Void left by Greyhound unlikely to be filled by smaller bus companies
Ridesharing, alternative models and subsidies seen as some answers
While Canadian bus companies have said they could fill some of the transportation gaps that will be left when Greyhound ends its service in Western Canada, it will not be enough to meet the needs of commuters who had relied on the national carrier.
Instead, say industry experts, a combination of increased online ridesharing programs, new alternative models, and government assistance and subsidies must also be part of the solution.
"Will it happen without some public policy changes? No. That's the simple story. The magic of the market will not solve this problem," said Anthony Perl, a professor of urban studies at Simon Fraser University.
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Last week, Greyhound announced that a "challenging transportation environment" meant they could no longer operate unsustainable routes in most of Western Canada and parts of northern Ontario, leaving some commuters scrambling to seek transit alternatives.
According to the company's figures, ridership has dropped about 40 per cent across the country over the past years, from six million in 2010 to about 3.5 million this current year.
This, they said, can be attributed to increased car travel and ownership, competition among low-cost airlines and regulatory constraints. Their announcement meant that approximately 400 locations across Canada would lose service including:
- 114 locations across Manitoba.
- 107 places across Alberta.
- 57 locations across Saskatchewan.
- 77 places across British Columbia.
However, shortly after their announcement, other smaller regional bus carriers said they could step in to fill this void.
"Hopefully companies such as ourselves can fill the gaps in some areas in British Columbia, and then some other companies along the way will help keep the connectivity right across the country," said John Wilson, president and CEO of Wilson's Transportation Ltd., a B.C.-based charter bus company.
"What operators like us would look at it is the low-hanging fruit, the sustainable routes to start with," he said.
LP Maurice, co-founder and CEO at Busbud, a company that helps online users book bus tickets between cities, said he believes more players with smaller buses, like shuttles, could enter the market.
"Instead of having one big player dominating the market, I think that could create a pretty healthy dynamic for customers and lower prices over time," he said.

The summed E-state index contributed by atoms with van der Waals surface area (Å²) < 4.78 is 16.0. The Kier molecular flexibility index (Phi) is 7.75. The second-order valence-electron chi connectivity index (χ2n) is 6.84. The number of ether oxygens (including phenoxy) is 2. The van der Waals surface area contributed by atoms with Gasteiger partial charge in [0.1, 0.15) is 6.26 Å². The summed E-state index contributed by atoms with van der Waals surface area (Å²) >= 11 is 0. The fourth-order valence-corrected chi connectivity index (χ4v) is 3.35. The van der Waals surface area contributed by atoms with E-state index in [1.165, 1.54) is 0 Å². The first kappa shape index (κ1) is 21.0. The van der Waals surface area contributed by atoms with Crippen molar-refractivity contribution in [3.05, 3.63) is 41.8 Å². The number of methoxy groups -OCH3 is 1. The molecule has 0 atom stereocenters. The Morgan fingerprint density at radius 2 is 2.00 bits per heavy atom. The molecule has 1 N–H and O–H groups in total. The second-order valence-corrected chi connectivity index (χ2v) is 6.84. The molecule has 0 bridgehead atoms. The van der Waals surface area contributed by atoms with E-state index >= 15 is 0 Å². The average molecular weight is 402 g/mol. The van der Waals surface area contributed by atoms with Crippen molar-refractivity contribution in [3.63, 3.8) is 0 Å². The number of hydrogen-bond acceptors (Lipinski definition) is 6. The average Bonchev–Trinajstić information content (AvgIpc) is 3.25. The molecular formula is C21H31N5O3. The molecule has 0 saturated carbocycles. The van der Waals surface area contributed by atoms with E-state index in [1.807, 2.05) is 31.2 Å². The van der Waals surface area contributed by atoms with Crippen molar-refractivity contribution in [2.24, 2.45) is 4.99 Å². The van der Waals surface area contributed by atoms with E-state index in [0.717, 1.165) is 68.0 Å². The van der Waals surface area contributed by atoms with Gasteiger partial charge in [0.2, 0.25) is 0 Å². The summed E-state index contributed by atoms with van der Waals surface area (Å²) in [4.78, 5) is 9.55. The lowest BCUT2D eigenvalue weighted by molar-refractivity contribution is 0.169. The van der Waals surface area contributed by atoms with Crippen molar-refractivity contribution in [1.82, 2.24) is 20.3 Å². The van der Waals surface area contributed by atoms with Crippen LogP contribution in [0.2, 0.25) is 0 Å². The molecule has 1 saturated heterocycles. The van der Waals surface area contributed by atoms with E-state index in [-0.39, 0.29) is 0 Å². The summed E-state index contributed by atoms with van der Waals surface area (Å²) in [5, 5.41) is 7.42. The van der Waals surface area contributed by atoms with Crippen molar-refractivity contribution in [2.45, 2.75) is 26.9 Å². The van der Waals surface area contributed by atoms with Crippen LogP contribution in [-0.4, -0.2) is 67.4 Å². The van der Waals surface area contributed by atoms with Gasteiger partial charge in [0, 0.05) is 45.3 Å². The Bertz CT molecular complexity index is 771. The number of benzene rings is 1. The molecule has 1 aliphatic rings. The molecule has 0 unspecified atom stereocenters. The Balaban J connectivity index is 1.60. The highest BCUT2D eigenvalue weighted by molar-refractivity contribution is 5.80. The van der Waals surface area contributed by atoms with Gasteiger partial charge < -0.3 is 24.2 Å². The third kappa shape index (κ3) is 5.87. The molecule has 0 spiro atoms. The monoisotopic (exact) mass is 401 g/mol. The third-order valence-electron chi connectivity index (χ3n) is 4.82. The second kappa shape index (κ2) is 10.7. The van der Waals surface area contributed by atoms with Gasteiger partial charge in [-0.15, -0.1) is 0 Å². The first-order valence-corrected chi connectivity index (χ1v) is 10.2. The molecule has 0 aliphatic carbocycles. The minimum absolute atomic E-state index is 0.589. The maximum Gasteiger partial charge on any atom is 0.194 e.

But Perl suggested that making a go on some of the these routes could be a challenge.
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"If [Greyhound] can't do it I'm not sure why anyone thinks that someone else would have a better way to do it," Perl said. "It's not like Greyhound's badly run or anything."
Rural areas in Western Canada should look abroad for other models that have proven successful, he said.
One example is Switzerland's busing system, which guarantees any community with 40 people or more access to public transportation. PostBus includes a mix of public and private transit and offers services like PubliCar, a dial-a-ride services for routes in sparsely populated areas.
Another option, he said, is similar to how Israel runs its busing system — a non-profit co-operative model in which local drivers own a stake in the company.
"It's not about making money anymore, it's about sort of generating enough value to more or less cover your costs of doing it."
Drivers in smaller communities could work part time, lowering costs, while the government could offer financial assistance to fund smaller vehicles.
"These are models that have worked in other countries although none as big as Canada," Perl said.
Wilson agreed the government would have to step up to help subsidize the "unsustainable" routes.
Greyhound has been using the same business model of the 1950s, said Barry Prentice, a professor of supply chain management at the University of Manitoba. People go to the station, buy a ticket and get on the bus, not particularly convenient in some rural Western Canadian areas.
For longer trips, people have abandoned buses and turned to air travel, a faster and often just slightly more expensive alternative. The demand is no longer there for big coaches, Prentice said. Smaller buses of 20 or fewer passengers are the future.
So too is the internet and other ride-sharing systems which identify where the passengers are and get enough together to make a trip.
"Instead of having a scheduled service you maybe have something I'd call a reserve service, where you know in two days' time I want to go to a doctor's appointment in Winnipeg," Prentice said.
"I put my number in for that time and I get a confirmation back. I think that's probably more likely the future of transportation in the rural areas."